Share this story Share on Facebook icon Share on Twitter icon Share on Pinterest icon Share on Google Plus icon Share on Linked In icon Share via Email icon

Spotlight on the Marie Stuart Society - promoting the study of the life and times of Mary Queen of Scots


The Marie Stuart Society carries out a range of activities to promote awareness of the life and legacy of Mary Queen of Scots, as Elisabeth Manson, president of the society, explains.

The Marie Stuart (Mary Queen of Scots) Society was formed in 1992 to mark the 450th anniversary of her birth. Its aim is to promote further study of her life and times – we’re not an academic Society as such but a group of people who share an interest in the Stuart and Tudor periods, and of course the turbulent and controversial life of Mary herself.

Join the History Scotland community  
Follow us on facebook
Follow us on twitter
Sign up for our free e-newsletter

Discover History Scotland magazine

The Society holds an annual Ceremony in Westminster Abbey in December, around the time of Mary’s birthday; and we have an Annual Gathering in April –next year it will be in Carlisle, appropriate because 2018 marks 450 years since she began her time in captivity in Carlisle Castle. Memorial services have also been held during the last year in the church in Fotheringhay and Peterborough Cathedral.

The majority of our members are in Scottish Branch, and we have a programme of lectures and events taking place every couple of months, usually in Edinburgh but also visits to Marian places across the country. In the last couple of years we will have visited Dundrennan; St Andrews; Stirling; Glasgow; and Haddington. We also have an English Branch, reflecting the fact that Mary spent 19 years of her life in various castles in England including Bolton, Tutbury and Sheffield; and a number of international members particularly in the USA, France and Italy.

Mary Queen of Scots commemorative plaques

The Society funded the impressive statue of Mary at her birthplace at Linlithgow Palace, unveiled in 2015; and we have placed plaques and planted a tree at significant sites including Crail (where Mary’s mother Mary of Guise landed in Scotland in 1538); Dumbarton (where Mary departed Scotland for France in August 1548); Leith (where Mary landed when she came back to Scotland in 1561); Carberry (where Mary surrendered to the Confederate Lords in May 1567); Dundrennan Abbey (where Mary spend her last night in Scotland in May 1568); and Workington (where Mary landed in May 1568).

We have a small archive of rare publications available to borrow; and a Journal which is published three times a year and contains often little-known information about Mary, her people and the 16th century in general, as well as feedback on Society events, links to useful research sources and snippets about Marian items in the news. The Journal is highly respected and is increasingly valued as a reference resource.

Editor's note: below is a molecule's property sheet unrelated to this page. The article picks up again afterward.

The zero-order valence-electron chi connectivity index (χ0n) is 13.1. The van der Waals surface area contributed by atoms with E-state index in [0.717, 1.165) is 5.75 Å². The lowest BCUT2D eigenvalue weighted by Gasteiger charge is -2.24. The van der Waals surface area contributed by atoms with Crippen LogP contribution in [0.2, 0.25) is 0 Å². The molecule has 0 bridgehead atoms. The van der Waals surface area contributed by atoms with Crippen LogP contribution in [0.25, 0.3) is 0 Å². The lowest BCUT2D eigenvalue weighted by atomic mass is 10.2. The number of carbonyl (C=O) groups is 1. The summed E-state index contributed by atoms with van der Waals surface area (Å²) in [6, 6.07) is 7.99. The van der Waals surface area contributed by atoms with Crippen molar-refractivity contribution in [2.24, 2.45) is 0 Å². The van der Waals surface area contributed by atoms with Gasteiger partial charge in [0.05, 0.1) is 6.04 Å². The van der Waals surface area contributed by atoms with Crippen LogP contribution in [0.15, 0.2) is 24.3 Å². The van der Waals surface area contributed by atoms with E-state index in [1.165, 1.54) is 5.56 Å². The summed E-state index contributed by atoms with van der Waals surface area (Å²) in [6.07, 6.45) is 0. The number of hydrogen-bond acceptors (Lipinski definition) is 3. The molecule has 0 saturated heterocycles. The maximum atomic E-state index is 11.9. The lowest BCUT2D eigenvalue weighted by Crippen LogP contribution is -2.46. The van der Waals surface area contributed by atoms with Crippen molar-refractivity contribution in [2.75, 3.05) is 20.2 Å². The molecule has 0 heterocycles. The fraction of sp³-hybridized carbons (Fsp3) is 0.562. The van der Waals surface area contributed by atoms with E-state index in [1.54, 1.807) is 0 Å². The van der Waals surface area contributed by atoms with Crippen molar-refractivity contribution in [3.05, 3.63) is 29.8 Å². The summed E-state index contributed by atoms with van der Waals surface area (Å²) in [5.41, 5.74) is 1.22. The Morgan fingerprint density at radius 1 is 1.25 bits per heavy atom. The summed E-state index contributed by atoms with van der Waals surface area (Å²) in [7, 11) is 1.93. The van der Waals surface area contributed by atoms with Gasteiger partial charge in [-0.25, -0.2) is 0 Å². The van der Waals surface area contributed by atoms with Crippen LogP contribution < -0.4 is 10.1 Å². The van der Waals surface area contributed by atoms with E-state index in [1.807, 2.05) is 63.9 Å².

Membership fees are very modest at only £15 for an individual or £20 for a couple and a concession rate of £2 for students in full time education. New members joining after 1 October pay a full subscription and this carries their membership through the remainder of the current year and the whole of the following year.

Our website provides information about Mary’s life as well as our Society events and how to join; and our Facebook Page has popular and thought-provoking ‘On This Day’ postings.

An ongoing debate

The Marie Stuart Society is very proud to contribute to the ongoing debate about the life and times of Mary, Queen of Scots. She continues to fascinate and inspire people –this year alone we have seen the premiere of ‘Glory on Earth’ by Linda McLean with Rona Morison as Mary; the unveiling of the Marian ‘Oxburgh Hangings’ tapestries at Edinburgh Castle; a two-day Mary Queen of Scots Festival in Kinross; a new crowd-funded Concert at the Edinburgh Fringe; a major new film in production with Saoirse Ronan, Margot Robbie, Guy Pearce and David Tennant; and of course this welcome online presence in History Scotland!

Mary’s motto certainly rings true: ‘In my end is my beginning’.

Elisabeth Manson, President   

For more on the Marie Stuart Society, visit their website.

Back to "Features" Category

13/09/2017 Share this story   Share on Facebook icon Share on Twitter icon Share on Pinterest icon Share on Google Plus icon Share on Linked In icon Share via Email icon

Recent Updates

Architect Sir Basil Spence died - On this day in Scottish history

Scottish architect Sir Basil Spence died on 19 November 1976.

Sir David Wilkie was born - On this day in Scottish history

Fife artist Sir David Wilkie was born on 18 November 1785.

On this day in history - John Balliol's claim to the Scottish throne was recognised

John Balliol's claim to the Scottish throne was officially recognised by England's King Edward I on 17 ...

Ten top tips for using the ScotlandsPeople website for family history

Looking for Scottish ancestors? Try these ten top tips for finding your Scottish kin on the ScotlandsPeople ...

Other Articles

Outlaw James Macpherson was hanged at Banff - On this day in Scottish history

Outlaw James Macpherson was hanged at Banff on 16 November 1700 for cattle and sheep stealing.

Launch of Litlong - free interactive Edinburgh app

A new walkabout app which allows users to take a tour of Edinburgh's literary history has been launched by ...

Where was Mary Queen of Scots imprisoned?

Mary Queen of Scots spent a total of nineteen years as a prisoner on the orders of Elizabeth I of England. ...

Previously... Scotland's History Festival 2017 - event highlights for Scottish history fans

The Previously... Scotland's History Festival runs from 17 to 26 November 2017. Take your pick from this ...